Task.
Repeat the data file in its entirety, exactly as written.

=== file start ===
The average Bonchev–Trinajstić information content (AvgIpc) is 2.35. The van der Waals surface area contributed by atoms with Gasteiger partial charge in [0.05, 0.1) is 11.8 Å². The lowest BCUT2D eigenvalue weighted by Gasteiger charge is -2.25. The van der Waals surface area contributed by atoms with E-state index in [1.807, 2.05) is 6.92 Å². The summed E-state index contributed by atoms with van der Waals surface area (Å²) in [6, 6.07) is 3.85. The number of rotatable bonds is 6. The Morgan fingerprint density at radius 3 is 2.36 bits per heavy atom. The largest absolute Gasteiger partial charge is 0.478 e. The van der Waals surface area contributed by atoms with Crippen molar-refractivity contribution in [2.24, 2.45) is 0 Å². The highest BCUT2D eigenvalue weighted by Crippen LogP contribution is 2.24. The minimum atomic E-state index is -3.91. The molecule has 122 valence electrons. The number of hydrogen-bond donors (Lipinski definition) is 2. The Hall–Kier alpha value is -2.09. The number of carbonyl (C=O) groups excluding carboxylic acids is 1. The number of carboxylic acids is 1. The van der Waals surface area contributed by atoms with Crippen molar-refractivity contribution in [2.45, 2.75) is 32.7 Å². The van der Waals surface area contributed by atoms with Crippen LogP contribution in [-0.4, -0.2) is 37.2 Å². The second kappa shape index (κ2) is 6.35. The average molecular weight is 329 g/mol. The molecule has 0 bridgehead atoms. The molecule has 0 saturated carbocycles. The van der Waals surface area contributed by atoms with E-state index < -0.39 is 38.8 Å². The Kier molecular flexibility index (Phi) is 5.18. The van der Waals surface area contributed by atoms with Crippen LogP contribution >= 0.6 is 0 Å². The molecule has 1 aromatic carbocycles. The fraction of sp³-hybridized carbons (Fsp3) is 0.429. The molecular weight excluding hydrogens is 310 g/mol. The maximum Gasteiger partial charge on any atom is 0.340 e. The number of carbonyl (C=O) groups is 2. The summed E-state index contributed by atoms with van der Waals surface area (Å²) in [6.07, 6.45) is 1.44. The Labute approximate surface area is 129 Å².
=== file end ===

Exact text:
The average Bonchev–Trinajstić information content (AvgIpc) is 2.35. The van der Waals surface area contributed by atoms with Gasteiger partial charge in [0.05, 0.1) is 11.8 Å². The lowest BCUT2D eigenvalue weighted by Gasteiger charge is -2.25. The van der Waals surface area contributed by atoms with E-state index in [1.807, 2.05) is 6.92 Å². The summed E-state index contributed by atoms with van der Waals surface area (Å²) in [6, 6.07) is 3.85. The number of rotatable bonds is 6. The Morgan fingerprint density at radius 3 is 2.36 bits per heavy atom. The largest absolute Gasteiger partial charge is 0.478 e. The van der Waals surface area contributed by atoms with Crippen molar-refractivity contribution in [2.24, 2.45) is 0 Å². The highest BCUT2D eigenvalue weighted by Crippen LogP contribution is 2.24. The minimum atomic E-state index is -3.91. The molecule has 122 valence electrons. The number of hydrogen-bond donors (Lipinski definition) is 2. The Hall–Kier alpha value is -2.09. The number of carbonyl (C=O) groups excluding carboxylic acids is 1. The number of carboxylic acids is 1. The van der Waals surface area contributed by atoms with Crippen molar-refractivity contribution in [2.45, 2.75) is 32.7 Å². The van der Waals surface area contributed by atoms with Crippen LogP contribution in [-0.4, -0.2) is 37.2 Å². The second kappa shape index (κ2) is 6.35. The average molecular weight is 329 g/mol. The molecule has 0 bridgehead atoms. The molecule has 0 saturated carbocycles. The van der Waals surface area contributed by atoms with E-state index < -0.39 is 38.8 Å². The Kier molecular flexibility index (Phi) is 5.18. The van der Waals surface area contributed by atoms with Crippen LogP contribution >= 0.6 is 0 Å². The molecule has 1 aromatic carbocycles. The fraction of sp³-hybridized carbons (Fsp3) is 0.429. The molecular weight excluding hydrogens is 310 g/mol. The maximum Gasteiger partial charge on any atom is 0.340 e. The number of carbonyl (C=O) groups is 2. The summed E-state index contributed by atoms with van der Waals surface area (Å²) in [6.07, 6.45) is 1.44. The Labute approximate surface area is 129 Å².